Tell a Compelling Impact Story

Share the story of what God is doing in your congregation

Published

“The month I serve on altar guild is the most spiritually enriching month of my year!” My friend Stacy shared these words with me and I couldn’t believe what I had just heard. When I was eleven, it was the altar guild ladies who told me God didn’t show up for the worship service because I lit the candle on the right before I lit the candle on the left. At least that is how I remember the story.

Stacy went on to share the reason for her statement. She set up for communion on Friday afternoon when there is nobody in the sanctuary. This allowed her to experience sabbath rest. In the quiet reflective time she is refreshed and can listen for God’s voice in her life. For Stacy, it isn’t work to set up for communion, in fact, she feels more refreshed and alive in her faith as a result of this altar guild quiet time.

Too often, we focus on the tasks we need to accomplish in our churches. We hear things like “the same 10% of people do all the work!” We don’t focus on the stories of impact resulting from the work we do. As adults in mainline protestant denominations, we eagerly share our “church résumé.” We tell everyone about all the committees we serve on. The reality, though, is: nobody cares. What is important is the impact of our work.

Sharing the story of what God is up to

The key to stewardship for me is sharing the story of what God is up to in people’s lives. Ultimately, nobody cares about busy churches. People care that God is doing something through the ministry of our congregations. This is the impact of our ministry.

As I evaluate communications in churches, I see a lot of information sharing. I see a lot of asking people to do stuff—volunteer for this, give to that, show up for this event. What I don’t see is much sharing about how God is making a difference in anyone’s life, but it is precisely this that compels people to invest in their congregation. 

Donors, visitors, potential members, fringe members, and lifelong members all want to know that the ministry we are doing makes a difference, and often we hide the story. It is easy to tell people what we do—the facts of our events, where it happened, who attended and when it took place.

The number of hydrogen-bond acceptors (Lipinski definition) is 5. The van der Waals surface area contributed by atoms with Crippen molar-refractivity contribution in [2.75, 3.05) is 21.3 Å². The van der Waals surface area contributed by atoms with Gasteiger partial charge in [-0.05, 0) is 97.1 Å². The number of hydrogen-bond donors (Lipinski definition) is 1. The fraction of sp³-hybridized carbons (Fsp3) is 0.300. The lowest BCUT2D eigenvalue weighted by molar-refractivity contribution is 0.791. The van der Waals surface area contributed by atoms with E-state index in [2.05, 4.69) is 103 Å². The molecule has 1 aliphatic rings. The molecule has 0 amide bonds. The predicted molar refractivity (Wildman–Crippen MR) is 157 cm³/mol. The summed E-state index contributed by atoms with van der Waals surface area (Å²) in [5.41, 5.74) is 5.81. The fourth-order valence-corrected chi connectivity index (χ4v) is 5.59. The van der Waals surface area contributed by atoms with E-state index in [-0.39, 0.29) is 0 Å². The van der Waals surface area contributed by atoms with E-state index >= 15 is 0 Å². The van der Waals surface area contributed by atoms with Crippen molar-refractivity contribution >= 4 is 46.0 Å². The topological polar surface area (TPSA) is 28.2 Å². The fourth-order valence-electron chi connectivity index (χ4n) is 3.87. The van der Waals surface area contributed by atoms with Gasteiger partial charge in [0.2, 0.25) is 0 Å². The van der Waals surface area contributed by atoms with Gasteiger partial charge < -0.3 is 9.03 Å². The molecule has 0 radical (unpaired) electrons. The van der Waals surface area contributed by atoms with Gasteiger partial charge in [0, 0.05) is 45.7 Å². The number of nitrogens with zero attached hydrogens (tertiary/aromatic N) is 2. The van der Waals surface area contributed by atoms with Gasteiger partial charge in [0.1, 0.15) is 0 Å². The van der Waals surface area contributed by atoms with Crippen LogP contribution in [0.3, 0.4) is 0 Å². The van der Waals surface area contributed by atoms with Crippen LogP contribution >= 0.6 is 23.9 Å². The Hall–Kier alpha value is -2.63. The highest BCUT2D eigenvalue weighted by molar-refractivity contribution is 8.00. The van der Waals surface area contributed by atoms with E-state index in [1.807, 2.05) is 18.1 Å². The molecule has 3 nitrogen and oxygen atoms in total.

What we fail to do is share what God does through our ministry.

Focus on impact

The key to telling an impact story is telling about the transformation between the before and after of ministry. What was the reality before and what is the reality now? For my friend on the Altar Guild, “before” was a feeling of exhaustion. “After” was an experience of sabbath rest and a renewed focus on what God was up to in her life.

My congregation often asks people to pull weeds on Saturday mornings. Two people pulled weeds together during Covid lockdowns, and together, they processed the grief they had after losing a loved one. Pulling weeds allowed them to heal from their losses and experience community in a time of loneliness. I would pull weeds if it helped me recover from loss.

Next steps

Talking about this change takes vulnerability and trust. Pastors are well placed to discover these changes as we seek to care for people in the midst of their lives.

How do you tell these stories at church? Here are some ideas:

  • Make sure the pastor is involved
  • Before collecting the offering, the pastor (or another leader) tells a story about how God showed up for someone because of your ministry
  • Share an impact story written by a congregation member in your written communication (newsletter, email, appeal letter)
  • Send out a story once every three weeks that is simply a story about how your ministry is making a difference
  • Post stories and pictures on your website so visitors and others will see that you aren’t just busy, but God is at work transforming lives
  • Produce bulletin inserts that tell the stories of how God has been active and moving in the lives of your members

More info

For more on Outcome Stories, Appendix A of Mike’s book Abundance: Creating a Culture of Generosity (Fortress Press, 2021) is full of them. Abundance is available at Fortress Press, Amazon, and many other booksellers.

  • Rev. Mike Ward, CFRE

    Rev. Mike Ward, CFRE is the fourth partner in the 44-year history of GSB Fundraising. Mike began his relationship with the firm as a client while serving as VP of Advancement for NovusWay Ministries in Arden, NC. Prior to his work at NovusWay, Mike was a parish pastor during two congregational capital campaigns. As a part of the North Carolina Synod, Mike is involved in full-time stewardship ministry. His clients include congregations, camps, seminaries, and social service agencies. He is a popular speaker at conferences in the areas of annual funds, campaign, congregational partnership, major donor development, and more. His first book, Abundance: Creating a Culture of Generosity was published and released by Fortress Press in January, 2020 where it became the publisher's #1 title of 2020. Mike’s previous service on boards includes the ELCA National Church Council and the ELCA Youth Ministry Network. In his spare time, Mike is a beekeeper and manages between 12-15 hives per year. While his wife teaches Spanish, Mike’s daughter is in graduate school and his son is in college at NC State.

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